Impact of Carbon Nanotubes on Bacterial Viability: Indicators, Mitigation, and Role of Phage Shock Proteins
Le, Tu Thi Anh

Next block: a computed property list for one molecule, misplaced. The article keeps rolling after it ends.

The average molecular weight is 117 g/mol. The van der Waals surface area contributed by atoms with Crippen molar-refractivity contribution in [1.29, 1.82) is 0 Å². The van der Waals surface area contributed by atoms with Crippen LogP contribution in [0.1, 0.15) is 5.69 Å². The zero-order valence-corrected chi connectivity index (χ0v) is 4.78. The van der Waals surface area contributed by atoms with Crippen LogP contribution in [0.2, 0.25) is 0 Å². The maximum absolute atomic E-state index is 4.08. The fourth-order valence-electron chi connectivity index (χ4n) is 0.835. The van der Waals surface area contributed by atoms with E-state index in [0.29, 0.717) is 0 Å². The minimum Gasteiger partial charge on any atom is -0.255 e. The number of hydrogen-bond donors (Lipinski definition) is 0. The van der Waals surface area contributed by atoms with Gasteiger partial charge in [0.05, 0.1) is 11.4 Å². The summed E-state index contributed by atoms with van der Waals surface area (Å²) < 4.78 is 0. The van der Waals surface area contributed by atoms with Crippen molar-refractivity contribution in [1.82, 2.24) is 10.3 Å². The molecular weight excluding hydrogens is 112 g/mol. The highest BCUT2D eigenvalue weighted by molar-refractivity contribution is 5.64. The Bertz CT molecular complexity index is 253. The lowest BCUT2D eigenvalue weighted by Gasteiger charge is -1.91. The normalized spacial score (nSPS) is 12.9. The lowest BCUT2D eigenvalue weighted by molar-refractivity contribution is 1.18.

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The toxicity of single walled carbon nanotubes (SWCNTs) to a model bacterium, Escherichia coli ATCC 8739 was investigated. Estimates of E. coli viability following treatment with SWCNTs were similar using four viability methods: plate count, galactosidase enzyme assay, LIVE/DEAD® Baclight™ assay, and RNA quantificatio. Pristine SWCNTs, carboxylic functionalized SWCNTs (SWCNT-COOHs) and hydroxyl functionalized SWCNTs (SWCNTOHs) were used to assess toxicity. Regardless of the length of SWCNTs, the toxicity was in the following order: SWCNT-OHs < SWCNTs < SWCNT-COOHs. While there was no difference in the impact of short and long SWCNT-OHs, the long pristine SWCNTs and SWCNT-COOHs were more toxic than the corresponding short SWCNTs. The viability of cells exposed to all three types of SWCNTs was greater with increasing cell density. Alterations of cell morphology ware observed after the cells were exposed to SWCNTs. Entrapment of cells in alginate and polyvinyl alcohol (PVA) as a means to limit the antibacterial effect of SWCNTs was examined. The results showed that cell entrapment could reduce the bactericidal effects of SWCNTs. Calcium alginate and PVA provided equivalent cell protection against SWCNTs. The toxicity of SWCNTs for entrapped cells depended on the length and concentrations of SWCNTs, the presence of functional groups, and the initial cell density. Transcriptomic and proteomic analyses were used to study the molecular mechanisms by which SWCNTs induce bactericidal activity. Expression levels of genes and proteins, particularly phage shock proteins (Psp) that are known to react under membrane stress such as iv pspA, pspB, and pspC, changed following cell exposure to SWCNTs. Expression of the Psp operon was affected by the length, concentration, and functionalization of SWCNTs. Overall, this study provided multiple methods that can be used to quantify the toxicity of SWCNTs for bacterial cells. A way to mitigate the bactericidal effects of SWCNTs was identified and verified. Gene and protein expression, particularly expression of the Psp operon, were reported in cells stressed by exposure to SWCNTs.